The body of a dead woman was “eaten by her own cats” as she lay undiscovered in her home for several weeks.
The body of 56-year-old Janet Veal was found “gnawed and eaten” by her pet cats that had been left without food for up to three months.
At an inquest held at the Coroner’s Court, in Southampton, England, police officers explained how they gained access to Ms. Veal’s house after neighbors noted a build-up of mail at the address.
On entry to the premises, police found a number of dead dogs and cats in the ground floor of the building. Ms. Veal’s partially eaten body was discovered in the kitchen. Coroner Keith Wiseman said at the inquest:
“These animals had been, the officer thought, confined in these two rooms downstairs for what may well have been a period of many weeks, stretching quite possibly into several months
“This too was a distressing experience because it was clear that certain parts of Mrs Veal’s body were missing and had, the officer formed the view, effectively been gnawed and eaten away by the animals.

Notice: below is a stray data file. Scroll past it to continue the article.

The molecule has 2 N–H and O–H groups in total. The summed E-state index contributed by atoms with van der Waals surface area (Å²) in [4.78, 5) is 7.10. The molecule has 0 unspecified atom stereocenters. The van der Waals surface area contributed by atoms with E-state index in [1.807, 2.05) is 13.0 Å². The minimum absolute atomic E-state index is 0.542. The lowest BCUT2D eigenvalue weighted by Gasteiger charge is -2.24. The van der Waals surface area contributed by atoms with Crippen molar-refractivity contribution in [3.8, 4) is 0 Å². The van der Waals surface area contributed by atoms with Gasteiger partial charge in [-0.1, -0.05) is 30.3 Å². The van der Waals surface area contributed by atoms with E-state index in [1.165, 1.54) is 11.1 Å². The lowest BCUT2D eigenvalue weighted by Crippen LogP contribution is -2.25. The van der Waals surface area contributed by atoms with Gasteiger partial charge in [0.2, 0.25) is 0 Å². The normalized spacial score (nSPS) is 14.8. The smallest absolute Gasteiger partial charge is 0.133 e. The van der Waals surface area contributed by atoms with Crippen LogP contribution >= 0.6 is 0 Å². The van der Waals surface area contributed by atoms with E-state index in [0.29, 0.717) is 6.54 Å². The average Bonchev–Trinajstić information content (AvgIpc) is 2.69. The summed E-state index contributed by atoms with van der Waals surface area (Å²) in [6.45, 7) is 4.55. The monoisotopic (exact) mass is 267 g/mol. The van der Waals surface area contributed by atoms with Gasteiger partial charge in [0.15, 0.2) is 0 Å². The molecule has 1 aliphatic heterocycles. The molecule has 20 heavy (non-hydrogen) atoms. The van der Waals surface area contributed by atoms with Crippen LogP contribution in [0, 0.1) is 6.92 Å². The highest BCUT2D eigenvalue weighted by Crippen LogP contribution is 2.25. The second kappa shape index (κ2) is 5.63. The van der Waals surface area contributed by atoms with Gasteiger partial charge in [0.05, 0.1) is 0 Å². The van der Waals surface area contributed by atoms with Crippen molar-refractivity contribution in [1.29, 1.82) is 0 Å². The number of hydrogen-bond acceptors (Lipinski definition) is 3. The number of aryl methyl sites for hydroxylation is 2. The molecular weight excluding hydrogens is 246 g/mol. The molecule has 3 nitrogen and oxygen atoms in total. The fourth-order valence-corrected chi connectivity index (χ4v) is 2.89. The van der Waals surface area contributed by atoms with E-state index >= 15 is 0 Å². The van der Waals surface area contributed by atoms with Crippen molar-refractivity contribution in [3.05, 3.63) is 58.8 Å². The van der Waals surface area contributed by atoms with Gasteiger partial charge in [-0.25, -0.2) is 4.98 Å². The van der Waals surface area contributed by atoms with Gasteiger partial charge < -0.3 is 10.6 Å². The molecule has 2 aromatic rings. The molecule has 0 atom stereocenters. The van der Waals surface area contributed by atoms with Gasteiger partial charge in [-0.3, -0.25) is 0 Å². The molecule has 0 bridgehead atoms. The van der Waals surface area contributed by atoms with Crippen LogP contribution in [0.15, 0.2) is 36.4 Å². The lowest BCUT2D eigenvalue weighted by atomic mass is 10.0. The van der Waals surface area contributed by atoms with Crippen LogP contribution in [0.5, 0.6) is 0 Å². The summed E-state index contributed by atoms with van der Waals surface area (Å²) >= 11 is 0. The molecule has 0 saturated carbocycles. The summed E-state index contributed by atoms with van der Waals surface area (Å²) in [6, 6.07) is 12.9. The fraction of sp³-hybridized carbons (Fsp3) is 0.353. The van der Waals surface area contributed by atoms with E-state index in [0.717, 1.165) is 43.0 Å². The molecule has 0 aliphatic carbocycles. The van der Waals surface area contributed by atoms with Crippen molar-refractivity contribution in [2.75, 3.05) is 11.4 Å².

“One can only imagine the difficulty with the scene the officer was having to deal with.
“There is no indication otherwise and no suggestion, if I can go to the complete extreme, any suggestion that she had been in any way attacked by the animals while she was alive.
He went on to say: “Given the background history and findings I am prepared to find on the balance of probabilities this was sadly a natural death that led to really very untoward consequences because of the inability of Mrs Veal to get any assistance for herself and to be confined in the way that she was in this property with a number of animals that had not been fed for quite a long period of time.”
Due to decomposition of Ms. Veal’s body, the autopsy was unable to determine cause of death, though her medical records stated a history of chest problems.
Ms. Veal had lived alone since her husband moved out of their family home the previous year. Neighbors described her as “reclusive,” and an animal lover.
Via The Independent
Posted by Paul Gallagher |
Leave a comment